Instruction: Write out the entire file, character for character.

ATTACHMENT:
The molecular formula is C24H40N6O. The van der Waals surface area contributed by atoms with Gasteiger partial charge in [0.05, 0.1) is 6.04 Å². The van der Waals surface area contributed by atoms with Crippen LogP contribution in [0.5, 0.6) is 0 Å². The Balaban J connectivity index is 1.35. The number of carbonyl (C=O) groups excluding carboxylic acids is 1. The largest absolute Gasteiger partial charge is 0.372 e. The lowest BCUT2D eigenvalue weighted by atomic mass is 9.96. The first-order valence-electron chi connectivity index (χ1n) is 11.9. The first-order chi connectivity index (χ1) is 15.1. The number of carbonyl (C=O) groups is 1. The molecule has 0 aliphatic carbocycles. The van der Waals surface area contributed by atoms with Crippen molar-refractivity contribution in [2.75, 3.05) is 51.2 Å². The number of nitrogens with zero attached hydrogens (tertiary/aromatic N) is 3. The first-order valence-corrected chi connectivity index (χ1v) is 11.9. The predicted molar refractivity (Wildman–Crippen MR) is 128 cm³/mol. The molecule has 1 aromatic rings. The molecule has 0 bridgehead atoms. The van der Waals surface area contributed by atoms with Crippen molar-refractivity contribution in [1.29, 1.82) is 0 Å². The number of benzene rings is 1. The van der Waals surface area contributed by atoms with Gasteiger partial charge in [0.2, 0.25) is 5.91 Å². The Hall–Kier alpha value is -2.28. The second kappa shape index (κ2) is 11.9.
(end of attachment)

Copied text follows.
The molecular formula is C24H40N6O. The van der Waals surface area contributed by atoms with Gasteiger partial charge in [0.05, 0.1) is 6.04 Å². The van der Waals surface area contributed by atoms with Crippen LogP contribution in [0.5, 0.6) is 0 Å². The Balaban J connectivity index is 1.35. The number of carbonyl (C=O) groups excluding carboxylic acids is 1. The largest absolute Gasteiger partial charge is 0.372 e. The lowest BCUT2D eigenvalue weighted by atomic mass is 9.96. The first-order valence-electron chi connectivity index (χ1n) is 11.9. The first-order chi connectivity index (χ1) is 15.1. The number of carbonyl (C=O) groups is 1. The molecule has 0 aliphatic carbocycles. The van der Waals surface area contributed by atoms with Crippen molar-refractivity contribution in [2.75, 3.05) is 51.2 Å². The number of nitrogens with zero attached hydrogens (tertiary/aromatic N) is 3. The first-order valence-corrected chi connectivity index (χ1v) is 11.9. The predicted molar refractivity (Wildman–Crippen MR) is 128 cm³/mol. The molecule has 1 aromatic rings. The molecule has 0 bridgehead atoms. The van der Waals surface area contributed by atoms with Crippen molar-refractivity contribution in [1.29, 1.82) is 0 Å². The number of benzene rings is 1. The van der Waals surface area contributed by atoms with Gasteiger partial charge in [0.2, 0.25) is 5.91 Å². The Hall–Kier alpha value is -2.28. The second kappa shape index (κ2) is 11.9.